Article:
The problem with having a reductive view of everything as either “this is good and we need more of it” or “this is bad and remove all of it” is something alluded to when talking about arcade games above. See, yes, it’s inevitable that a lot of these games involved yanking quarters from your pockets as quickly as possible and thus extending the length of the game with punishing challenge. That had an influence. But there are also a lot of arcade games that are glorious fun not just in spite of that fact but because of it. Going in with limited lives immediately turns these experiences into finely tuned challenges that play fair and force you to really think about what you’re doing.

It’s pretty unambiguous that Brad McQuaid’s “designed downtime” is kind of a bad thing. It’s literally time spent doing nothing because that makes it take longer for you to accomplish anything. That doesn’t mean that nothing good comes out of it, nor does it mean that you can’t find a certain degree of fun in the simple fact that your time is being sunk into something.

Past a certain point, games are timesinks. The real question is how that time is being spent, and why it’s being asked for in the first place. What experiences are you getting out of this? How is this facilitating your enjoyment?

My personal feeling is that the real dividing line between timesinks and worthwhile design is how much of your time is being spent doing something interesting compared to arbitrary chores. There are a ton of timesinks in WoW Classic that slowly got removed from the game over the years, things that no longer exist in the live game to their credit. (The live version of the game does several things worse, but how it spends your time isn’t one of them.) Even the Classic version of the game, though, lacks a lot of the timesinks that were present in FFXI at the time.

Playing modern FFXI allows you to get a lot more experience than 200 per kill, along with no longer having to sit around and wait for a party. Travel is far faster. You can find other ways to gain experience. In every way, timesinks have been removed. And yet the result is that when I log into the game, I spend more time just doing things, exploring storylines, going through dungeons that previously weren’t worth exploring, even just leveling for the heck of it.

It turns out that when you remove the timesinks from a fun game, you’re still left with a fun game. So if the game stops being fun for whatever reason… well, the time spent flailing about isn’t the determining factor.

Sometimes you know exactly what’s going on with the MMO genre, and sometimes all you have are Vague Patch Notes informing you that something, somewhere, has probably been changed. Senior Reporter Eliot Lefebvre enjoys analyzing these sorts of notes and also vague elements of the genre as a whole. The potency of this analysis may be adjusted under certain circumstances.
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Anduri

I agree with the premise of “timesink purely to extend subscription time” being bad. I just don’t agree with your listed examples and in all honesty off the top of my head i’m struggling to think of any although I’m sure there are some.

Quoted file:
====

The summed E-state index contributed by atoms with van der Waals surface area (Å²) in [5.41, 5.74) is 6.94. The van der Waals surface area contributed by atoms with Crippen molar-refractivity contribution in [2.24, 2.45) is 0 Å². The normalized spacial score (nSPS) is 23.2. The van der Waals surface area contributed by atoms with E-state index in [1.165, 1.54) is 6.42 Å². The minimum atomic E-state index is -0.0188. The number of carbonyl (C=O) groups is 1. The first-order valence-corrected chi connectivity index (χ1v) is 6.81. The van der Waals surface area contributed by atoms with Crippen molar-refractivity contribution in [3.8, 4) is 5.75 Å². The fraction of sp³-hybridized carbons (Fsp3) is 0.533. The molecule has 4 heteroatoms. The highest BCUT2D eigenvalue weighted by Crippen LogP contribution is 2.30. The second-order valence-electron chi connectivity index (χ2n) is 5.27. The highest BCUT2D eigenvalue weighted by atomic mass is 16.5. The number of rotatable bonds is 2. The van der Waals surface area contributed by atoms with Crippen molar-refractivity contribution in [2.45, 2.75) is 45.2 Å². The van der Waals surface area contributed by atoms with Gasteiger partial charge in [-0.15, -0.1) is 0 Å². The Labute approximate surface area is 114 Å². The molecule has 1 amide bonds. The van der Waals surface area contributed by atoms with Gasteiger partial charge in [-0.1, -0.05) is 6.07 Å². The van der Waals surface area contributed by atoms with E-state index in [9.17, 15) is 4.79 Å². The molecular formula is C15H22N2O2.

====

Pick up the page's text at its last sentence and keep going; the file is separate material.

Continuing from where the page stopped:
Much of what you are labelling as timesinks are actually what makes a game for a lot of players. For example, loss of XP in EQ was harsh but it did two things:

(a) it made death meaningful. Players were scared to die. This made exploring difficult dungeons genuinely memorable experiences as the threat of party wipe and consequent loss of time was always there. Compare that to today where in most MMO’s dying is just another way to teleport yourself for a small and usually inconsequential mending fee.

(b) it gave more purpose to individual classes. Clerics, necros, druids and wizards all had a purpose beyond the usual blowing things up and healing due to the need to transport, find corpses and rez with less penalty. It created social dynamic. Has anyone seen my corpse?

A lot of game was lost when things like that were casually thrown aside. I picked up EQ1 again recently after a 15(!) year hiatus and this immediately struck me. No quest hub grinding – which in my eyes is the most egregious of “timesinks”. Just a world with a lot of intimidating dark places to explore. Sure, its raw and I understand why that would turn off most people now. It is satisfying to succeed in though in a way that modern games have lost.

Your statement that “designed downtime” is unambiguously a bad thing is to my eye missing the point. All games by design are timesinks. Nothing productive comes of playing them other than to enjoy yourself and maybe have fun with other people. But no game can create content fast enough to keep players playing for months or years on end in a dynamic and different way constantly. The way all long term games truly capture a player is by making them social. From MMO’s, to golf, football, chess or scrabble, if anyone is going to spend a lot of time on them they will only do it as part of a community. Having them make friends and giving them reason to need or rely each other or compete against one another.

McQuaids designed downtime is a response to that. He is trying to give players space to kindle those kind of relationships. Automatic dungeon finders and the like are the bane of such things.

This is the reason Wow Classic was wanted by a lot of the community, complete with stripped down LFG tool and no quest markers. They remembered a time when the world felt big and that they needed other people within it. Whats more, to get those people they had to actually talk to them. They needed friends and the game tools (or lack of them) made it necessary for even the most hardened introvert to come out of their shell. To me that can only be a good thing.

BigAngry
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BigAngry

Great article, Eliot. If I may, I’ve got a story to relate that’s on the same-ish topic.